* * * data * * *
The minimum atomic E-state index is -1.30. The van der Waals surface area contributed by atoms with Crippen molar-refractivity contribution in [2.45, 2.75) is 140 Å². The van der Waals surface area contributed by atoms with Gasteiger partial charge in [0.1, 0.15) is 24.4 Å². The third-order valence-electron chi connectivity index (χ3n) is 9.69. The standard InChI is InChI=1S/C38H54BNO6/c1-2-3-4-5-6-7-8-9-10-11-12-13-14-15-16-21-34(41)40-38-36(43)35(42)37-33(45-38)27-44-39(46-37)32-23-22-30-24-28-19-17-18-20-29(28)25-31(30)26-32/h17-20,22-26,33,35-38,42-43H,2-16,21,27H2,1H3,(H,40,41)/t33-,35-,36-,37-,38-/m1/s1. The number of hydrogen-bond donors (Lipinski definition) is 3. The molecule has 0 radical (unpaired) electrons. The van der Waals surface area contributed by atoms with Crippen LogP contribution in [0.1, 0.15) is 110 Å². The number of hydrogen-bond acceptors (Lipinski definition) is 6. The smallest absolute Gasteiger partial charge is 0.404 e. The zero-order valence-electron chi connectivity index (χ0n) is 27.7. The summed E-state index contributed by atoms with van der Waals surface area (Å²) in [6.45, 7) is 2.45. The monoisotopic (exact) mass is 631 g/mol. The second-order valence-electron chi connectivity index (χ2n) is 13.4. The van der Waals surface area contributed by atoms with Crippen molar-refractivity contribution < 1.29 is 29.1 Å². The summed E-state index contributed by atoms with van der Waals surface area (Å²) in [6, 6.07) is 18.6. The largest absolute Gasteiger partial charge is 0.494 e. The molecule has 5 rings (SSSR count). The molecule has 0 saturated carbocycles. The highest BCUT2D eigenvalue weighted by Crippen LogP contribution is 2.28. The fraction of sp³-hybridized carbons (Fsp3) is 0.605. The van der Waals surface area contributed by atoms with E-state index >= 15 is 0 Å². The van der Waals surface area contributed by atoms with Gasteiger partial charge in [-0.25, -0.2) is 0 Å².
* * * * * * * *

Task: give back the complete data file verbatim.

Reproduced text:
The minimum atomic E-state index is -1.30. The van der Waals surface area contributed by atoms with Crippen molar-refractivity contribution in [2.45, 2.75) is 140 Å². The van der Waals surface area contributed by atoms with Gasteiger partial charge in [0.1, 0.15) is 24.4 Å². The third-order valence-electron chi connectivity index (χ3n) is 9.69. The standard InChI is InChI=1S/C38H54BNO6/c1-2-3-4-5-6-7-8-9-10-11-12-13-14-15-16-21-34(41)40-38-36(43)35(42)37-33(45-38)27-44-39(46-37)32-23-22-30-24-28-19-17-18-20-29(28)25-31(30)26-32/h17-20,22-26,33,35-38,42-43H,2-16,21,27H2,1H3,(H,40,41)/t33-,35-,36-,37-,38-/m1/s1. The number of hydrogen-bond donors (Lipinski definition) is 3. The molecule has 0 radical (unpaired) electrons. The van der Waals surface area contributed by atoms with Crippen LogP contribution in [0.1, 0.15) is 110 Å². The number of hydrogen-bond acceptors (Lipinski definition) is 6. The smallest absolute Gasteiger partial charge is 0.404 e. The zero-order valence-electron chi connectivity index (χ0n) is 27.7. The summed E-state index contributed by atoms with van der Waals surface area (Å²) in [6.45, 7) is 2.45. The monoisotopic (exact) mass is 631 g/mol. The second-order valence-electron chi connectivity index (χ2n) is 13.4. The van der Waals surface area contributed by atoms with Crippen molar-refractivity contribution < 1.29 is 29.1 Å². The summed E-state index contributed by atoms with van der Waals surface area (Å²) in [6, 6.07) is 18.6. The largest absolute Gasteiger partial charge is 0.494 e. The molecule has 5 rings (SSSR count). The molecule has 0 saturated carbocycles. The highest BCUT2D eigenvalue weighted by Crippen LogP contribution is 2.28. The fraction of sp³-hybridized carbons (Fsp3) is 0.605. The van der Waals surface area contributed by atoms with E-state index >= 15 is 0 Å². The van der Waals surface area contributed by atoms with Gasteiger partial charge in [-0.25, -0.2) is 0 Å².